Harry Potter and the Half Blood Prince

July 15th. Marked in red on the calendar. I’ll be sitting in the theater impatiently waiting through 20 minutes of previews before watching Harry Potter and the Half Blood Prince. It will visually fulfill the images in my imagination and reinforce my opinion of the series.

I’ve read the books. Twice. I own the movies. And, I’m a Christian. How can that be, you ask? Because I realize the “magic” in Harry Potter is fantasy…just like the magical elements in The Lion, Witch and the Wardrobe by the beloved CS Lewis, and Lord of the Rings by JRR Tolkien. Why are the Narnia Chronicles revered with its magic and symbolism while Harry Potter is reviled in some circles? Why do some not bat an eye at The Wizard of Oz, any and all Disney-fide fairy tales, or movies like The Secret Garden and Little Princess? Technically, all deal with “occult” themes. To me, there is an ocean of difference between fantasy and the occult. I do not find anything in the books encouraging demonic practices. Clearly, most people aspire to be like the good characters, not the evil ones. The fantastic things that happen at Hogwarts are no more real than the things that happen in Narnia or Middle Earth…or Oz. It’s fantasy and pure imagination. And imagination is the heart of creativity.

Fantasy is paramount to a child’s imagination; and magic is part of that. Too many Christians misunderstand the magic in these stories only serves as the means to expose the frailty of the human condition. Weak versus powerful; greed versus sacrifice; friendship versus relationship abuse; good versus evil; repentance versus pride. Many people misuse the purpose of the book for their own agendas and completely miss the central message.

For me, the series of Harry Potter is the embodiment of sacrificial love. And for those that know Scripture, there are two biblical references interwoven throughout the characters and events. “The last enemy that shall be destroyed is death” (1 Corinthians 15:26) and “Where your treasure is, there will your heart be also.” (Matthew 6:21). Coincidence? Personally, I don’t think so.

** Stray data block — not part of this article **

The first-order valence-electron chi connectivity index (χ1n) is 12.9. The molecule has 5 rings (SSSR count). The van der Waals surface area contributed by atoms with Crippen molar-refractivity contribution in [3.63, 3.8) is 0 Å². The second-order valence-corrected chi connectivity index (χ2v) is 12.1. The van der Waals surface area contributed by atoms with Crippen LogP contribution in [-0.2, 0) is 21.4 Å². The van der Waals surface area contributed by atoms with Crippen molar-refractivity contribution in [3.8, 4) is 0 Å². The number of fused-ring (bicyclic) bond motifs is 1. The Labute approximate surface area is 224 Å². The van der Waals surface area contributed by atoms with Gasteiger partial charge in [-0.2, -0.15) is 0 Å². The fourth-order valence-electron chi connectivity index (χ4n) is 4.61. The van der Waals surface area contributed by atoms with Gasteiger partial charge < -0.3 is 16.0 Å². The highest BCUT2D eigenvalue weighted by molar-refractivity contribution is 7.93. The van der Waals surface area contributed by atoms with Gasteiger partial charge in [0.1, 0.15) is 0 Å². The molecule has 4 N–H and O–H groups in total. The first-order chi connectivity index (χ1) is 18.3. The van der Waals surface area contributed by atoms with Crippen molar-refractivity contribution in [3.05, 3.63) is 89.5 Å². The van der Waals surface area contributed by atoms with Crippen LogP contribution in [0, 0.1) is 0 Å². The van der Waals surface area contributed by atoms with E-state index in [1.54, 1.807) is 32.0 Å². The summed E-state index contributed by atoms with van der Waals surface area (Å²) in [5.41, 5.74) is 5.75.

From Lily’s sacrificial love protecting her son by her death, to Harry’s “death” to save his friends, the theme is prevalent. Even Professor Snape displays this trait in more than one way in the end. The story pits the quest for greed, power and earthly treasures against sacrifice, love and the well being of others ahead of personal gain. Over an over, the story shows how ambition to succeed at any cost is ultimate ruin. By Dumbledore’s own admission, pride, vanity, greed and obsession can destroy a person’s soul.  In the end, Harry gives up his quest to possess the Hallows and their power to, instead, lay down his life for his friends.

There are many reflections in the series to the central values of Christianity; truth, loyalty, service, care for those weaker, and sacrificial love. These values are threaded throughout the series. Harry, Sirius, Dumbledore, Serverus, Lily and Dobby all display Christian values and self-sacrificing traits to help and protect those they love. I think the parallels in these books to the Gospel story is inspiring.

Greater love hath no man than this, that a man lay down his life for his friends (John 15:13).


One thought on “Harry Potter and the Half Blood Prince

  1. I’m so glad you like the stories, we can be grandma nerds together, lol. I agree on the quote from John and perhaps she had this in mind when she wrote it. I am not so sure I agree on Dumbledore and Sirius being self sacrificing. Sirius death was stupid and Dumbledore arranged his own death to avoid a more painful slow one. True he tried to put things in motion to help Harry but in the end he just made it harder for him. What about poor Severus having to live with killing his mentor, how awful that must have been for him.


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